So conclusions. I couldn’t help but feel a little disappointed at the end. Rob F was kind enough to volunteer and it turned out to be a frustrating experience for him. Rob H produced his best surface flaking yet, but depth reduction has emerged as the next key phase to get on top off. Sunny seemed to enjoy it and got the processes. I have worked with Sunny a lot in other contexts and I know he is an efficient learner (and good teacher). He was also happy to go away with the conceptual outcome of understanding and also being able to practice steep and invasive retouch. Rob F had to get home for babysitting and the remaining three of us worked through Kolb’s reflective phase in the pub afterwards. I have since had a week to digest what went on. I actually really enjoyed the day, working together to develop skills and solve problems. I have also gained a new appreciation for the complexities underlying apparently simple tasks such as applying steep retouch. I now think there is almost a (very un-sexy) session on simply applying retouch, perhaps linking it platform preparation, and the platform categorisation systems that are used in archaeological analysis (linear, punctiform, etc.). I like the idea of workshop participants going away with something they have produced. Rob H seems to be the same in that each of his artefacts has a story behind it: where and when it was produced; the material it is made from; the issues it raised. The artefact contains the story which contains the experience. I realise for me that these blog posts are becoming the more tangible outcomes of my ideas and experiences. Sunny seems to be content to go away with a grasp of the experiential and conceptual understanding. Rob F is going to give me some written feedback, and Sunny is going to produce a ‘guest post’, and Rob H too if he is up for it. But let me here thank all three of them for giving me the time and providing me with some real food for thought. The photos used in this post are all Sunny’s.

 

Advertisements

SMART Archaeology glass arrowhead workshop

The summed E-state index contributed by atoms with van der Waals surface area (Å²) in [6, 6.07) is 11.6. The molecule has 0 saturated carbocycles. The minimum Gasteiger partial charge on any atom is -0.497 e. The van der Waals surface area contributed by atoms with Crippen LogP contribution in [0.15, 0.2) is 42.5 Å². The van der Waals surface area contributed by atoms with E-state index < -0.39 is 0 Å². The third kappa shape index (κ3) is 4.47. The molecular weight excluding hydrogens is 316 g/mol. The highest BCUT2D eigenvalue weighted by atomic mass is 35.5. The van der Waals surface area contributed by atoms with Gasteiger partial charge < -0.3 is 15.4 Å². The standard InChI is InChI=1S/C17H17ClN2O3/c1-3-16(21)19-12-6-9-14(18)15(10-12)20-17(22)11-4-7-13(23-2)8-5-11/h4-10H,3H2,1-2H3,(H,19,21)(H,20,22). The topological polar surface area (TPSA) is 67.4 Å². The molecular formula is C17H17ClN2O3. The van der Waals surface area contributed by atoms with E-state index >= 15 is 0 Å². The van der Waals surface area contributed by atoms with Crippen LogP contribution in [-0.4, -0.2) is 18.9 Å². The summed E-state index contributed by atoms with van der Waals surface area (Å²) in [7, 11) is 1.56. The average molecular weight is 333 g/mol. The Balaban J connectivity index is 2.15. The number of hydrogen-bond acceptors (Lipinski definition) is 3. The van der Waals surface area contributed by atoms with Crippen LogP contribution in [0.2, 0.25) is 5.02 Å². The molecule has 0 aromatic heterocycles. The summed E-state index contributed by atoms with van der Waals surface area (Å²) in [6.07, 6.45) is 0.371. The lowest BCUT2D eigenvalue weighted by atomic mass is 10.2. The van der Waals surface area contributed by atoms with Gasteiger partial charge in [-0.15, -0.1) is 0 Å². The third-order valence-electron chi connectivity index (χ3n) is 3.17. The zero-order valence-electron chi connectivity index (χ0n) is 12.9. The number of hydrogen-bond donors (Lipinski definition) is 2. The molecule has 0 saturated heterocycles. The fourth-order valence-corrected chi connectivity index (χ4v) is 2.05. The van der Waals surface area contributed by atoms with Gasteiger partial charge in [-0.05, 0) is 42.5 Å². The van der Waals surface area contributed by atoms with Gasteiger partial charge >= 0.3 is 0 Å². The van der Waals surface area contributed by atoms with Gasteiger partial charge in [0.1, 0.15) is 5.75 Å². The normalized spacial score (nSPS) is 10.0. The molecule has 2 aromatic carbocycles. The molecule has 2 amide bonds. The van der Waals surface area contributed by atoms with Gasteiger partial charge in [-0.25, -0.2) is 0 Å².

smart 2

On Sunday I was fortunate enough to run a workshop for the South Manchester Archaeology Research Team using bottle glass to produce an arrowhead. My aim from this session was to get photos and feedback on my teaching and how I am organising the process for the learner.

smart 5

I now have a very structured approach and clear outcomes for the session: use hard hammer, soft hammer and pressure flaker; produce something like a Bronze Age barb and tang arrowhead; recognise that the equipment needed is all accessible and therefore personal practice can be developed (if desired).

 

smart 7All those boxes were ticked. I also added a feedback section that was designed to be useful to me, but also encourage some reflection by the participants on what they had learned. This is following Kolb’s learning cycle model and I think it is a valuable addition.

smart 6

Feedback from a previous participant has encouraged me to use a whiteboard, in particular to explain platform angles. Having a clearly established process allows me to punctuate it with whiteboard explanations before the participants have to do it. This too is really useful.

smart 3

Pressure flaking: it is not easy, and not easy to get people up and running with it in a three or so hour session. Consequently, the later stages involved a little interference by me to get rid of any difficult bits. I have a barb and tang flint arrowhead produced on a flake and made by me. One side of it has a nice row of deep invasive removals. They were produced by John Lord showing me how to pressure flake. The opposite side has an intermittent row of shallow flakes produced by me, not really getting it. I think if John Lord does a bit on his students arrowheads, then it is totally legit.

smart 8

And everyone did go home with something approaching a barb and tang Bronze Age arrowhead. I would like to thank Ellen McInnes for suggesting this and Andrea Grimshaw for the organisation and making it happen. Based upon the feedback I can say that we all got something from the day and I think we all enjoyed each others company, so a result!

The tools I use

This is a reference page to illustrate the free availability of materials that can be re-purposed for the production of stone tools. I really began to improve when I had tools and materials with which to practice and make mistakes. That is why I now love working with glass, and I value the process of re-purposing everyday objects to facilitate stone tool making. I see it as a test of my own ingenuity and understanding (e.g. will it work?). I also enjoy the minimal costs associated with re-purposing, as it makes this activity freely available to anyone prepared to invest the time and effort. Onto my toolkit.